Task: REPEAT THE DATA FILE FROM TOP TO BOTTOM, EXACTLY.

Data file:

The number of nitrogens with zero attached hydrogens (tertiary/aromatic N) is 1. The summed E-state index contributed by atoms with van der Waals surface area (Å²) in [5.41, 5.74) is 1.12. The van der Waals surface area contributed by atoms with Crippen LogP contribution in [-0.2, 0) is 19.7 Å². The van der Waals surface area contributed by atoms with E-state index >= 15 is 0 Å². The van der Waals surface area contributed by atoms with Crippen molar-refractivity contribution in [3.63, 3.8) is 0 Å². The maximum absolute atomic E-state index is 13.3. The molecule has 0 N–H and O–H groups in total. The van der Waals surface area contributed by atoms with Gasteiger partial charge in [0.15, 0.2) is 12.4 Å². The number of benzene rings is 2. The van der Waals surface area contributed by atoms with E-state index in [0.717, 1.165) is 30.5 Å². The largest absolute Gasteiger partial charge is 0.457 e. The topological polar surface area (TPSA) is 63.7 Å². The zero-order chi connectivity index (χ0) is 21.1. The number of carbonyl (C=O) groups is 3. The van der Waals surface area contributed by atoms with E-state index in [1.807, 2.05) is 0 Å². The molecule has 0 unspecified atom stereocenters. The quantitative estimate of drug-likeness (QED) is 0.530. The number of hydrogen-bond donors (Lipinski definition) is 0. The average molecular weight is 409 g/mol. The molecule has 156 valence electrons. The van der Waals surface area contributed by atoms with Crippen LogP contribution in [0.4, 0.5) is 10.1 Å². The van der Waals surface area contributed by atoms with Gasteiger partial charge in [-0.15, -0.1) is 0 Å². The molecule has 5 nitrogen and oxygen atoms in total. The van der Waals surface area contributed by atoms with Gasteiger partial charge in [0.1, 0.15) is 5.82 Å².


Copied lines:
The number of nitrogens with zero attached hydrogens (tertiary/aromatic N) is 1. The summed E-state index contributed by atoms with van der Waals surface area (Å²) in [5.41, 5.74) is 1.12. The van der Waals surface area contributed by atoms with Crippen LogP contribution in [-0.2, 0) is 19.7 Å². The van der Waals surface area contributed by atoms with E-state index >= 15 is 0 Å². The van der Waals surface area contributed by atoms with Crippen molar-refractivity contribution in [3.63, 3.8) is 0 Å². The maximum absolute atomic E-state index is 13.3. The molecule has 0 N–H and O–H groups in total. The van der Waals surface area contributed by atoms with Gasteiger partial charge in [0.15, 0.2) is 12.4 Å². The number of benzene rings is 2. The van der Waals surface area contributed by atoms with E-state index in [0.717, 1.165) is 30.5 Å². The largest absolute Gasteiger partial charge is 0.457 e. The topological polar surface area (TPSA) is 63.7 Å². The zero-order chi connectivity index (χ0) is 21.1. The number of carbonyl (C=O) groups is 3. The van der Waals surface area contributed by atoms with E-state index in [1.807, 2.05) is 0 Å². The molecule has 0 unspecified atom stereocenters. The quantitative estimate of drug-likeness (QED) is 0.530. The number of hydrogen-bond donors (Lipinski definition) is 0. The average molecular weight is 409 g/mol. The molecule has 156 valence electrons. The van der Waals surface area contributed by atoms with Crippen LogP contribution in [0.4, 0.5) is 10.1 Å². The van der Waals surface area contributed by atoms with Gasteiger partial charge in [-0.15, -0.1) is 0 Å². The molecule has 5 nitrogen and oxygen atoms in total. The van der Waals surface area contributed by atoms with Gasteiger partial charge in [0.1, 0.15) is 5.82 Å².